I have no intention of carrying a loaded weapon into the Capitol, but if other people claim that right, I don’t see any reason why I shouldn’t. I also accept that it’s not the people who openly assert their right to carry a weapon who pose the greatest threat. It is the people who carry guns without license or official knowledge who should scare us. But little effort is being made to protect the Capitol, its political leaders or its workers from a potential attack.

The Minnesota Capitol’s Little Book of Guns

Something called the Advisory Committee on Capitol Area Security, chaired by Lt. Gov. Yvonne Prettner Solon, met last month and approved a proposal to ask the Legislature to increase the number of state troopers assigned to the Capitol complex from 2 to 12 and require at least one trooper be assigned to the 140-acre area at all times.

The committee is a fig leaf: If and when someone is shot inside the Capitol, it will be ready with plans to add weapons-screening stations and to control access to the complex.  Just not before someone is shot. The committee pointedly declined to change the 600-guns-and-growing procedures for carrying weapons in the Capitol. When Joe Olson, the Hamline Law professor and fierce gun-control opponent was asked if he objected to any of the committee’s actions or its proposed legislation, he said neither he nor the gun group he heads, The Gun Owners Civil Rights Alliance, had any problem with the proposals.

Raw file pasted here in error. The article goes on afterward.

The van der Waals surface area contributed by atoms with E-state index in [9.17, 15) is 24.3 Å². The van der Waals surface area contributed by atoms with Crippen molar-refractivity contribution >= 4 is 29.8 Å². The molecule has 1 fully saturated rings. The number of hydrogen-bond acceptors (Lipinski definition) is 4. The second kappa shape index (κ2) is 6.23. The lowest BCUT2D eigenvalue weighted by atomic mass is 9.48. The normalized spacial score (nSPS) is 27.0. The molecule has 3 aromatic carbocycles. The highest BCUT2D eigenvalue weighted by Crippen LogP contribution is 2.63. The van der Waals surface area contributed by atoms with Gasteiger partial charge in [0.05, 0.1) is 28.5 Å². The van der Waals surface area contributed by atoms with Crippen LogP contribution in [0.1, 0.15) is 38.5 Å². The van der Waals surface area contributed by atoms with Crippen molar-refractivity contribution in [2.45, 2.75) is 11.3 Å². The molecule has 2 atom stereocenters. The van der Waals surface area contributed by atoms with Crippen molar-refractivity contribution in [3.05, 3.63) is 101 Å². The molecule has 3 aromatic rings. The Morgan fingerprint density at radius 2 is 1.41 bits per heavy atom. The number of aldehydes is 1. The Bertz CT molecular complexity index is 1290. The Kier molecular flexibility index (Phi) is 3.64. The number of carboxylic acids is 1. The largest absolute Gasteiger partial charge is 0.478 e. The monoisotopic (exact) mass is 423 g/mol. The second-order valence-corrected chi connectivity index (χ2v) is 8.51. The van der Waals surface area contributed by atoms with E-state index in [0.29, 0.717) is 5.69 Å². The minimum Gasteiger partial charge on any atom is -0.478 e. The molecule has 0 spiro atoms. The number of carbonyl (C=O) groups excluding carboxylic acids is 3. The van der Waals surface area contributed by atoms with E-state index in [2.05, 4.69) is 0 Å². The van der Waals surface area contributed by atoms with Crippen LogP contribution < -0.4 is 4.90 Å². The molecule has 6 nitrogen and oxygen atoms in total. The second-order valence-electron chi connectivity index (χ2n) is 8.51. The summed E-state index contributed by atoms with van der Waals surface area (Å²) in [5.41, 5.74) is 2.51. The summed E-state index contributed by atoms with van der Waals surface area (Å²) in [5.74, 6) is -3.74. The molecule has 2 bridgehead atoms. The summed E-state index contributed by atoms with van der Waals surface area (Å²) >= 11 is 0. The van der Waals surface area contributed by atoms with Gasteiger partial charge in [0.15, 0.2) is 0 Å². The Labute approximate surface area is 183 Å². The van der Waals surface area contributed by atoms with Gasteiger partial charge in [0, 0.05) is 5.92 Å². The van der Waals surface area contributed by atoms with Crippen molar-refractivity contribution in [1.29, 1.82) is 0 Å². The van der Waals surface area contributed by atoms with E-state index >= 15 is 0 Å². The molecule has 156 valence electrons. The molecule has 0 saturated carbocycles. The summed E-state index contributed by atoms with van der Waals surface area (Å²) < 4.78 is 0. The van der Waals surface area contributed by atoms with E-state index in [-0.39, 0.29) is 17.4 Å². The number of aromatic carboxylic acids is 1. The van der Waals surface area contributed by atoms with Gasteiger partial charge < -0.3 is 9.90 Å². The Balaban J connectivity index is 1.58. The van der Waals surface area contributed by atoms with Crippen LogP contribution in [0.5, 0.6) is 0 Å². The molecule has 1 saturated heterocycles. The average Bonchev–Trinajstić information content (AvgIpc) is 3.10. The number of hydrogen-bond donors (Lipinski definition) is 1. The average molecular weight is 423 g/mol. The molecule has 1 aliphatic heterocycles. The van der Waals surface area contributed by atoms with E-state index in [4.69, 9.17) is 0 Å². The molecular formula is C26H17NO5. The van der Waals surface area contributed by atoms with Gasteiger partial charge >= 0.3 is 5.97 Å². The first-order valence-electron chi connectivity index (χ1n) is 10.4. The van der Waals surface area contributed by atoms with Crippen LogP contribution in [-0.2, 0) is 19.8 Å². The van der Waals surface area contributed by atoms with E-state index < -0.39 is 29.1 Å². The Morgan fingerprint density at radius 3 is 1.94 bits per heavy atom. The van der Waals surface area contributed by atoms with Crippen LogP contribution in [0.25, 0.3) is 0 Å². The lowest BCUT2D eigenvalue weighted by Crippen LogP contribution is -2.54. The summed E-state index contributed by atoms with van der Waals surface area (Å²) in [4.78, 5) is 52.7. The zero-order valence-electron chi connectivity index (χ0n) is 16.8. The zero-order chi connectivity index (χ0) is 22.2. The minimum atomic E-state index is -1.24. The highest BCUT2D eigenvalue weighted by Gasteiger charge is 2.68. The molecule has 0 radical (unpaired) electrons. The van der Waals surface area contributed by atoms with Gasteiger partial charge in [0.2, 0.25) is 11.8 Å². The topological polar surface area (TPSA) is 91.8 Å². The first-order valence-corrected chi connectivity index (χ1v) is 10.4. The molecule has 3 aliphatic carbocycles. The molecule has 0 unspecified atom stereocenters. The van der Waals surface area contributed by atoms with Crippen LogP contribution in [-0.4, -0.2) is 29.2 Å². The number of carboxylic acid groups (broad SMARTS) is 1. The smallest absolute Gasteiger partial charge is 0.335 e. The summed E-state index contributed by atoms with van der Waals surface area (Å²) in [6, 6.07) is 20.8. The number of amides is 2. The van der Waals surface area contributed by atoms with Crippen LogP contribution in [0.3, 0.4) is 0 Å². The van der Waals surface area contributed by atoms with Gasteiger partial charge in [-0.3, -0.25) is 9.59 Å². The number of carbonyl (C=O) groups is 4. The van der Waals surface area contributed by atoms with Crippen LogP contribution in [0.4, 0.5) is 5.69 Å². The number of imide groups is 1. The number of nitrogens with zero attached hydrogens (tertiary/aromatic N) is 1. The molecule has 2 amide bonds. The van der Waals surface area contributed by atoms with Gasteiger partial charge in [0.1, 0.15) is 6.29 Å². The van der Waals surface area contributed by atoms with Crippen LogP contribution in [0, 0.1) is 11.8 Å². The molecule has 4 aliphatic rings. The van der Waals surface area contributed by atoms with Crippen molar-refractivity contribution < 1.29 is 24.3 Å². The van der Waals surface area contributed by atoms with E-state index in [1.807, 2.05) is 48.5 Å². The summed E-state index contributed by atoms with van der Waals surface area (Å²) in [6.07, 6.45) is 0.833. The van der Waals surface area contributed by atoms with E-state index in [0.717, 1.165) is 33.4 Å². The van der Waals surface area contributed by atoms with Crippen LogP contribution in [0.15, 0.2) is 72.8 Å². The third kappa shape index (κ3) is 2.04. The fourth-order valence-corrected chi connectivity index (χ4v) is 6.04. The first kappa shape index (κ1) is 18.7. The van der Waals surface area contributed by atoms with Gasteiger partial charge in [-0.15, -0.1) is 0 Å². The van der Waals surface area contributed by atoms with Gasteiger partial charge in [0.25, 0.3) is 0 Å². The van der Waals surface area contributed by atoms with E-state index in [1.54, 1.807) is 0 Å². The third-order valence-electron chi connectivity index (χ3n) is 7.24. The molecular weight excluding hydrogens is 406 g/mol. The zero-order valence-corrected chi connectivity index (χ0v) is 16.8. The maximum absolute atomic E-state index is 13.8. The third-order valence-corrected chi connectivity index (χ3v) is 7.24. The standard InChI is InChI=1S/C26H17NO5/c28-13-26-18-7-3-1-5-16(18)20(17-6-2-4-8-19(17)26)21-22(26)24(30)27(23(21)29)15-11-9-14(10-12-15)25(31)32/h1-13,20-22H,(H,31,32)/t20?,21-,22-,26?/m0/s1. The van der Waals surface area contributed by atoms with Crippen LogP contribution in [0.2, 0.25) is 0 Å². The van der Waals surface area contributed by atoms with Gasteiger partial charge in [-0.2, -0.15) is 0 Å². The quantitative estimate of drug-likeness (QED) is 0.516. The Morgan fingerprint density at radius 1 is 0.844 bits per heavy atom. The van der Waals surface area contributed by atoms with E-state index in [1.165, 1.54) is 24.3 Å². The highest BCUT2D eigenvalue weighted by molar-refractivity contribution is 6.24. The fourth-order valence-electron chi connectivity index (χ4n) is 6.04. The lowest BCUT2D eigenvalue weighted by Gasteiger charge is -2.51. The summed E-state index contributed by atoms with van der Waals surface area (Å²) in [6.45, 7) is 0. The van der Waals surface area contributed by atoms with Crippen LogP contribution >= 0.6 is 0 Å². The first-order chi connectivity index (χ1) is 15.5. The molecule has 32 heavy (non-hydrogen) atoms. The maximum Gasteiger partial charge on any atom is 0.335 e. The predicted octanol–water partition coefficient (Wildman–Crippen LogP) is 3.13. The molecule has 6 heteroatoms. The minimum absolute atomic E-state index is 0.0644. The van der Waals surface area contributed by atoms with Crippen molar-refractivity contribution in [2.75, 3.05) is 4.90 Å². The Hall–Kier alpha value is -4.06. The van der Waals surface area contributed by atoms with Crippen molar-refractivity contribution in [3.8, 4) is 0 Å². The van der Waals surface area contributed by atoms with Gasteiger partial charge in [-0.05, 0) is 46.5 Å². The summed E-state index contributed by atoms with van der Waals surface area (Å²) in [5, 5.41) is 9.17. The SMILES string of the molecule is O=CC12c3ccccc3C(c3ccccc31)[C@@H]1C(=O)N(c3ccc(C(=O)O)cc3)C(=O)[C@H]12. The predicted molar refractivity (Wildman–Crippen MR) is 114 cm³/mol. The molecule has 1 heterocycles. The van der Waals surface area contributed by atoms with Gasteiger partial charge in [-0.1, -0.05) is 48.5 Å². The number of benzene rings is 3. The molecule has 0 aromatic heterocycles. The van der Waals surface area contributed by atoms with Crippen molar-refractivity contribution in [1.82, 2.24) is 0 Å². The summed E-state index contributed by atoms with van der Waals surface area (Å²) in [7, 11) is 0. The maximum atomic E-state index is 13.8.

C’mon, Minnesota. If gun owners have no problem with a gun safety measure, it is not much of a gun safety measure.

The Minnesota Capitol remains wide open, a “people’s building” crossing its fingers in a time of gun violence..

Gun owners began lining up in the Capitol corridor at 4 p.m. for a 6 p.m. hearing on gun control legislation last week, some of them carrying weapons. Above: Noel Wareham, Mounds View (in beard and “Don’t Tread on Me” cap), Hamilton Ayerhart, Rochester, and Martin Wade, North Branch. Wade was carrying a “five-inch 1911″ — a .45-caliber pistol of the kind issued to military officers since 1911. “I carry it wherever I go,” said Wade.